One way to invest more in books, schools and teachers would be to raise taxes. But most of the states with striking teachers face a special obstacle that makes that nearly impossible: “Supermajority” tax measures, which require a wider-than-normal margin of legislators to vote for tax increases. Cutting taxes in these states is easy, but reversing those cuts to fix problems like underfunded schools, is tough.
Supermajority laws are a “straightjacket for states,” depriving them of funding and flexibility, says Mary Bottari with the Center for Media and Democracy, a lobbying watchdog group.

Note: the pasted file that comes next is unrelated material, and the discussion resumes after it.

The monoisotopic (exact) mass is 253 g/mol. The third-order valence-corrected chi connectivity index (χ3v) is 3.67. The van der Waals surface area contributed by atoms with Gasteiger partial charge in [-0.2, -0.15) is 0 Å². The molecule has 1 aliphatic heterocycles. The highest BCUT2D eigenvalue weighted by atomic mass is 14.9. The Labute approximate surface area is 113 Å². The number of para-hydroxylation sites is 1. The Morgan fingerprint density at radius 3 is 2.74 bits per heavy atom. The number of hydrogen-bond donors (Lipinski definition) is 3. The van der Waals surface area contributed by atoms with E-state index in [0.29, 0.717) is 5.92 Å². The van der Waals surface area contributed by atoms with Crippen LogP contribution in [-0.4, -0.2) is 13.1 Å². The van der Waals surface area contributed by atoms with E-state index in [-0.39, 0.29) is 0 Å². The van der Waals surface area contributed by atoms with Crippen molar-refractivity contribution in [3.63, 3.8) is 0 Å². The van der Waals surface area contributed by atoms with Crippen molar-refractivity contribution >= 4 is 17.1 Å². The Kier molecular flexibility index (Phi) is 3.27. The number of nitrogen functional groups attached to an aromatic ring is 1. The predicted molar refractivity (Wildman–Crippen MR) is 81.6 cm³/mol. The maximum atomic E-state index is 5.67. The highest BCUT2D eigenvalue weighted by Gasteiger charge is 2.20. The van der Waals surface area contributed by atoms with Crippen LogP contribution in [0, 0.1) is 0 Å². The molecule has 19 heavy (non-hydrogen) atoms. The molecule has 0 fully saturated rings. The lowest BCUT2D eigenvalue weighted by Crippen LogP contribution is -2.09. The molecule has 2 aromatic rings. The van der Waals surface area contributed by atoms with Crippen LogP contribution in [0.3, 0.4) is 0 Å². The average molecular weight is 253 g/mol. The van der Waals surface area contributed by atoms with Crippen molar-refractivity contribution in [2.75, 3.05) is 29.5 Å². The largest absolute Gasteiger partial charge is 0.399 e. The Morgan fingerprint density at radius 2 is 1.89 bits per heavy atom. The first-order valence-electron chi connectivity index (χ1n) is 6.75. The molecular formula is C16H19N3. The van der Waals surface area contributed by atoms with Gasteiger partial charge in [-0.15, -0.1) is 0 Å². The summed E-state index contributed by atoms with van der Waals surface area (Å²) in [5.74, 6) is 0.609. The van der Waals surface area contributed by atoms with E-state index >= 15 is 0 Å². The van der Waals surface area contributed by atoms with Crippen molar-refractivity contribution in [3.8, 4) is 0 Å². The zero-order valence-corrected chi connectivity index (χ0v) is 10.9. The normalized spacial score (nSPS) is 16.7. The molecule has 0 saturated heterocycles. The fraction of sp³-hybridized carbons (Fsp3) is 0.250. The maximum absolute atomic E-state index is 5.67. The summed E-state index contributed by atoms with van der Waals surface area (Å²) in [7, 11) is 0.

Run by a board of former and current Congress members and advised by private business people, some tied to Koch Industries, it has been receiving donations from the Koch brothers for years. “Like ideological venture capitalists, the Kochs have used ALEC as a way to invest in radical ideas and fertilize them with tons of cash,” wrote Lisa Graves, a former Department of Justice deputy assistant attorney general and head of the Center for Media and Democracy, in a 2011 investigation into the group. ALEC didn’t respond to several requests for comment.